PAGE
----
Lupita Gutierrez-Parker worked as a regional admissions advisor for Eastern Washington University, which kept her busy, but all of a sudden she was forgetting things, was feeling confused, and it began affecting her work, something that made her feel concerned. She visited her doctor who after running several tests confirmed that this was definitely not normal and diagnosed her with mild cognitive impairment (MCI) and a year later her condition has progressed to early-stage Alzheimer’s.
“Nothing is making sense to me,” she recalls telling herself. She was 61-years-old when she was diagnosed with Alzheimer’s, which is considered young since it’s a disease that usually affects those older than 65. “My life changed immediately after my diagnosis. It was all a blur. I was shocked. I sat there overwhelmed as I listened to the doctor explain what was happening with my brain. For a moment, I became hopeful about a potential cure but quickly learned there isn’t one currently available, so I was inspired to attempt to change the narrative around Alzheimer’s disease.”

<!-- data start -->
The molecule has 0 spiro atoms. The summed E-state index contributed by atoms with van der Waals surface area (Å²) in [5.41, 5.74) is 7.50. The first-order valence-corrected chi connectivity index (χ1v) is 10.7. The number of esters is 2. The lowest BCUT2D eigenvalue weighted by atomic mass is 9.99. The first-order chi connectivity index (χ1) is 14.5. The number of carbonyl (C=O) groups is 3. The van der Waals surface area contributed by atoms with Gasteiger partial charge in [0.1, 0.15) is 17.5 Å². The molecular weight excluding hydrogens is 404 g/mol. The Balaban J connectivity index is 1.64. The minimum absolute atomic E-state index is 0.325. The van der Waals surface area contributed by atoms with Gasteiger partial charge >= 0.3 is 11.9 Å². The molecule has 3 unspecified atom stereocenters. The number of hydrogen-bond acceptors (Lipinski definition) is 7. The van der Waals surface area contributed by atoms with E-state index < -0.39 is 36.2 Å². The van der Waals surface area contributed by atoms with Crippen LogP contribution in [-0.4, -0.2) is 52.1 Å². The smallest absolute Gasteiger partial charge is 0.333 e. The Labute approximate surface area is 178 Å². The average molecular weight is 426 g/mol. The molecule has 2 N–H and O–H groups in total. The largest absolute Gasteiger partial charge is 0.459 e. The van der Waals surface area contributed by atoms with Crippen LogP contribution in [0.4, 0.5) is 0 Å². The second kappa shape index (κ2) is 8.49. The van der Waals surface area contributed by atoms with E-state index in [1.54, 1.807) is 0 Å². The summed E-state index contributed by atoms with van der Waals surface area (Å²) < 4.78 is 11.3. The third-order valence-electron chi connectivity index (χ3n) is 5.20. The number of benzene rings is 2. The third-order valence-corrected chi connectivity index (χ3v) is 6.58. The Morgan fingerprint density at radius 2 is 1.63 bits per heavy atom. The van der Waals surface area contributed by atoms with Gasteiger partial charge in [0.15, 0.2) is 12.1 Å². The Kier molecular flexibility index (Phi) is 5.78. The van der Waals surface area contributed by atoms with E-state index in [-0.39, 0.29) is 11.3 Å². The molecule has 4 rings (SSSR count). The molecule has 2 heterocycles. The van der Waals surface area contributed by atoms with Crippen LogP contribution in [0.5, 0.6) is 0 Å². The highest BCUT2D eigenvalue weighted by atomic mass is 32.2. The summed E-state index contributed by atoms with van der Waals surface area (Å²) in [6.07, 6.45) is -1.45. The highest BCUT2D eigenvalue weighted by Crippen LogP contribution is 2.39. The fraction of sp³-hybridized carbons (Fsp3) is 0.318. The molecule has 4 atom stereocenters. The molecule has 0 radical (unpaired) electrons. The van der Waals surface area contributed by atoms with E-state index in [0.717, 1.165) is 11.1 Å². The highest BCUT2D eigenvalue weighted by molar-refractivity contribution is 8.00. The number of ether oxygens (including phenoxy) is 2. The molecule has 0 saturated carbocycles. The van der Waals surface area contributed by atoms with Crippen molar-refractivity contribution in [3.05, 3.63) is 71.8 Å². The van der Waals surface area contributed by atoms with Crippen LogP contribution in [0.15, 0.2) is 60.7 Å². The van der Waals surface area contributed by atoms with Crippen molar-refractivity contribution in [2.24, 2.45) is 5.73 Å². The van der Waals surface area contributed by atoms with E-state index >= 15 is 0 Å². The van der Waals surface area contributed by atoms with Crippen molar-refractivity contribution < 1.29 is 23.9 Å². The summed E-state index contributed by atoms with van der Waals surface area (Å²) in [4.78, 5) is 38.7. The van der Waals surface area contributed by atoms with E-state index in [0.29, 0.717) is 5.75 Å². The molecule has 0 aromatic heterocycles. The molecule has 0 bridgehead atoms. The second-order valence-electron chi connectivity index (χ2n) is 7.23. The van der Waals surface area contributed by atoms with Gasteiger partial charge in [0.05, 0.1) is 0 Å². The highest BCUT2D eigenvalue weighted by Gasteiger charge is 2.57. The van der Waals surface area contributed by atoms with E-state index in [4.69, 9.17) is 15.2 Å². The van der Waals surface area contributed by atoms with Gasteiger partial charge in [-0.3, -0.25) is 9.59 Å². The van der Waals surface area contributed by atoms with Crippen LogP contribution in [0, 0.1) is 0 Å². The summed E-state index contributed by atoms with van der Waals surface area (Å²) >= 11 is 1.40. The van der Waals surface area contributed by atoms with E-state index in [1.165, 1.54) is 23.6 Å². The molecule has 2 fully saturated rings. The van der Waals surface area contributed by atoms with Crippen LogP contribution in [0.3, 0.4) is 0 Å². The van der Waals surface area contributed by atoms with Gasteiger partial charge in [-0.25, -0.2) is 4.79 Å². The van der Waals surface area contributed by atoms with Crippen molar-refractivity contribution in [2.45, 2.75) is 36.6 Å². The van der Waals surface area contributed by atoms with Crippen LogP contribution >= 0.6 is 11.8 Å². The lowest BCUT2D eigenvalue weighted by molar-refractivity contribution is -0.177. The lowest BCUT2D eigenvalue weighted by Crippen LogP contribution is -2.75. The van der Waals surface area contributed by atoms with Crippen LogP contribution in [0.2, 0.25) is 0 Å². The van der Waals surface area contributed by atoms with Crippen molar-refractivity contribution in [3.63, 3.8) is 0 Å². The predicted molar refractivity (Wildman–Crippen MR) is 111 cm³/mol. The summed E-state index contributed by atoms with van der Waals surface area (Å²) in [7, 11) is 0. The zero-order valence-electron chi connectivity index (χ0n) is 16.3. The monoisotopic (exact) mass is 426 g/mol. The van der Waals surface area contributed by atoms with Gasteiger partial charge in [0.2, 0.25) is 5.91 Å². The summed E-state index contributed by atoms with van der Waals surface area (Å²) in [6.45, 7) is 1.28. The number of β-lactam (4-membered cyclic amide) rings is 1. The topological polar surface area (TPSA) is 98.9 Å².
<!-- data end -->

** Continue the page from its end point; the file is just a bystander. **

Gutierrez spent weeks without telling anyone about her diagnosis, thinking about how this would change her life and how her family and friends would react. “I finally shared the news with my two daughters and they were devastated,” she says. “It breaks my heart knowing how unfair it is that they will have to be my caregivers someday.”